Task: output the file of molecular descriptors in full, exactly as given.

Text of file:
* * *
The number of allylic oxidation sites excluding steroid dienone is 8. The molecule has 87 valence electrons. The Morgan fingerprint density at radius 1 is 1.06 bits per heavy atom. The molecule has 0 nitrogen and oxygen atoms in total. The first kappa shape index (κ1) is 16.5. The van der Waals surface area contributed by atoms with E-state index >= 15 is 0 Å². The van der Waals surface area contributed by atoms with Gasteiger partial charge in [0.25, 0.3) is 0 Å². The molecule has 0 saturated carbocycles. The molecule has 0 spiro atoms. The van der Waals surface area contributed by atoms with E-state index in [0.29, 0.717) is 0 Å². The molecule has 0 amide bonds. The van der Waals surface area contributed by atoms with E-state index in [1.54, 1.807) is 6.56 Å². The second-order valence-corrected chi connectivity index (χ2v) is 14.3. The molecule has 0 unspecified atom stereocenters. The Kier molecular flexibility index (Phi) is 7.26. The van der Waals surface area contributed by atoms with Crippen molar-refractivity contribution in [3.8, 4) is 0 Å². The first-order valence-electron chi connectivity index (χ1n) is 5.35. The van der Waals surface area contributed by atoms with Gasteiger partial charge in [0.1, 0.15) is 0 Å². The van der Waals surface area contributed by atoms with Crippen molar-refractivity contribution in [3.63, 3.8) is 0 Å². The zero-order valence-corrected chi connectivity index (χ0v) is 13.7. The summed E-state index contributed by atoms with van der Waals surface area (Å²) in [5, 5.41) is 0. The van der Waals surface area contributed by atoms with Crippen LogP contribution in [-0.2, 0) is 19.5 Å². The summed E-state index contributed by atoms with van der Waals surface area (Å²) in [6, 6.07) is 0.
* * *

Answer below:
The number of allylic oxidation sites excluding steroid dienone is 8. The molecule has 87 valence electrons. The Morgan fingerprint density at radius 1 is 1.06 bits per heavy atom. The molecule has 0 nitrogen and oxygen atoms in total. The first kappa shape index (κ1) is 16.5. The van der Waals surface area contributed by atoms with E-state index >= 15 is 0 Å². The van der Waals surface area contributed by atoms with Gasteiger partial charge in [0.25, 0.3) is 0 Å². The molecule has 0 saturated carbocycles. The molecule has 0 spiro atoms. The van der Waals surface area contributed by atoms with E-state index in [0.29, 0.717) is 0 Å². The molecule has 0 amide bonds. The van der Waals surface area contributed by atoms with E-state index in [1.54, 1.807) is 6.56 Å². The second-order valence-corrected chi connectivity index (χ2v) is 14.3. The molecule has 0 unspecified atom stereocenters. The Kier molecular flexibility index (Phi) is 7.26. The van der Waals surface area contributed by atoms with Crippen molar-refractivity contribution in [3.8, 4) is 0 Å². The first-order valence-electron chi connectivity index (χ1n) is 5.35. The van der Waals surface area contributed by atoms with Gasteiger partial charge in [0.1, 0.15) is 0 Å². The van der Waals surface area contributed by atoms with Crippen molar-refractivity contribution in [3.63, 3.8) is 0 Å². The zero-order valence-corrected chi connectivity index (χ0v) is 13.7. The summed E-state index contributed by atoms with van der Waals surface area (Å²) in [5, 5.41) is 0. The van der Waals surface area contributed by atoms with Crippen LogP contribution in [-0.2, 0) is 19.5 Å². The summed E-state index contributed by atoms with van der Waals surface area (Å²) in [6, 6.07) is 0.